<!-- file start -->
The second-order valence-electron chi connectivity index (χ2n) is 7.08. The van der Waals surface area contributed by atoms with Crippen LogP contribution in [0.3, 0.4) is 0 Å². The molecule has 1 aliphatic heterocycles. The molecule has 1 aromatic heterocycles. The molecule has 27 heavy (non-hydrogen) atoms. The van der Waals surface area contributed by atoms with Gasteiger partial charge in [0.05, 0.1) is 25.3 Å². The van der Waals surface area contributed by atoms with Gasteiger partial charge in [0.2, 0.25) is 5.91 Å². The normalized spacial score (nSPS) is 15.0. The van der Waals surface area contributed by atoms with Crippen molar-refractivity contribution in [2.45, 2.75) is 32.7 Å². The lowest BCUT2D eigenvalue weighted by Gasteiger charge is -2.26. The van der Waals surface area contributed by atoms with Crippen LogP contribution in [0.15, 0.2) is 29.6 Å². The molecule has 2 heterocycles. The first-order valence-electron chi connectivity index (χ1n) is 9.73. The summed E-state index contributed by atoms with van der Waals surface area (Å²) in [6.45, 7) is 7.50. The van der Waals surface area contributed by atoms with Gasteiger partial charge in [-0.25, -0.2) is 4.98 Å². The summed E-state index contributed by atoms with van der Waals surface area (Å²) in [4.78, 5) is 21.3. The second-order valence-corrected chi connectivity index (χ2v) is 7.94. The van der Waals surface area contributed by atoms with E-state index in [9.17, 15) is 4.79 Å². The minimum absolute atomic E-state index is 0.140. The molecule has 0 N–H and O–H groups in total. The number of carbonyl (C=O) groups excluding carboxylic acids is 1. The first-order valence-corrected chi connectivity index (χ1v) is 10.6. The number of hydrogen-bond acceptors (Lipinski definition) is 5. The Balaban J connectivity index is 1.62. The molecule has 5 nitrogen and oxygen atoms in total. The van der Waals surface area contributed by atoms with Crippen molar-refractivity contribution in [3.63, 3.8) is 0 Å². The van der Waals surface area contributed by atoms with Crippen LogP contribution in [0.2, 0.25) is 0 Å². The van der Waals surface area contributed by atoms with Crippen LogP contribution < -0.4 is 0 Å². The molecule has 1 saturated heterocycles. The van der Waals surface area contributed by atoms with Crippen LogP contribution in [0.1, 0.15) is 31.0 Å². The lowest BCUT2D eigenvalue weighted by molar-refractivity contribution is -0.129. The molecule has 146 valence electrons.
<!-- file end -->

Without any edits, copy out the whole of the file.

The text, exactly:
The second-order valence-electron chi connectivity index (χ2n) is 7.08. The van der Waals surface area contributed by atoms with Crippen LogP contribution in [0.3, 0.4) is 0 Å². The molecule has 1 aliphatic heterocycles. The molecule has 1 aromatic heterocycles. The molecule has 27 heavy (non-hydrogen) atoms. The van der Waals surface area contributed by atoms with Gasteiger partial charge in [0.05, 0.1) is 25.3 Å². The van der Waals surface area contributed by atoms with Gasteiger partial charge in [0.2, 0.25) is 5.91 Å². The normalized spacial score (nSPS) is 15.0. The van der Waals surface area contributed by atoms with Crippen molar-refractivity contribution in [2.45, 2.75) is 32.7 Å². The lowest BCUT2D eigenvalue weighted by Gasteiger charge is -2.26. The van der Waals surface area contributed by atoms with Crippen LogP contribution in [0.15, 0.2) is 29.6 Å². The molecule has 2 heterocycles. The first-order valence-electron chi connectivity index (χ1n) is 9.73. The summed E-state index contributed by atoms with van der Waals surface area (Å²) in [6.45, 7) is 7.50. The van der Waals surface area contributed by atoms with Gasteiger partial charge in [-0.25, -0.2) is 4.98 Å². The summed E-state index contributed by atoms with van der Waals surface area (Å²) in [4.78, 5) is 21.3. The second-order valence-corrected chi connectivity index (χ2v) is 7.94. The van der Waals surface area contributed by atoms with E-state index in [9.17, 15) is 4.79 Å². The minimum absolute atomic E-state index is 0.140. The molecule has 0 N–H and O–H groups in total. The number of carbonyl (C=O) groups excluding carboxylic acids is 1. The first-order valence-corrected chi connectivity index (χ1v) is 10.6. The number of hydrogen-bond acceptors (Lipinski definition) is 5. The Balaban J connectivity index is 1.62. The molecule has 5 nitrogen and oxygen atoms in total. The van der Waals surface area contributed by atoms with Crippen molar-refractivity contribution in [3.63, 3.8) is 0 Å². The van der Waals surface area contributed by atoms with Crippen LogP contribution in [0.2, 0.25) is 0 Å². The van der Waals surface area contributed by atoms with Crippen LogP contribution < -0.4 is 0 Å². The molecule has 1 saturated heterocycles. The van der Waals surface area contributed by atoms with Crippen LogP contribution in [0.1, 0.15) is 31.0 Å². The lowest BCUT2D eigenvalue weighted by molar-refractivity contribution is -0.129. The molecule has 146 valence electrons.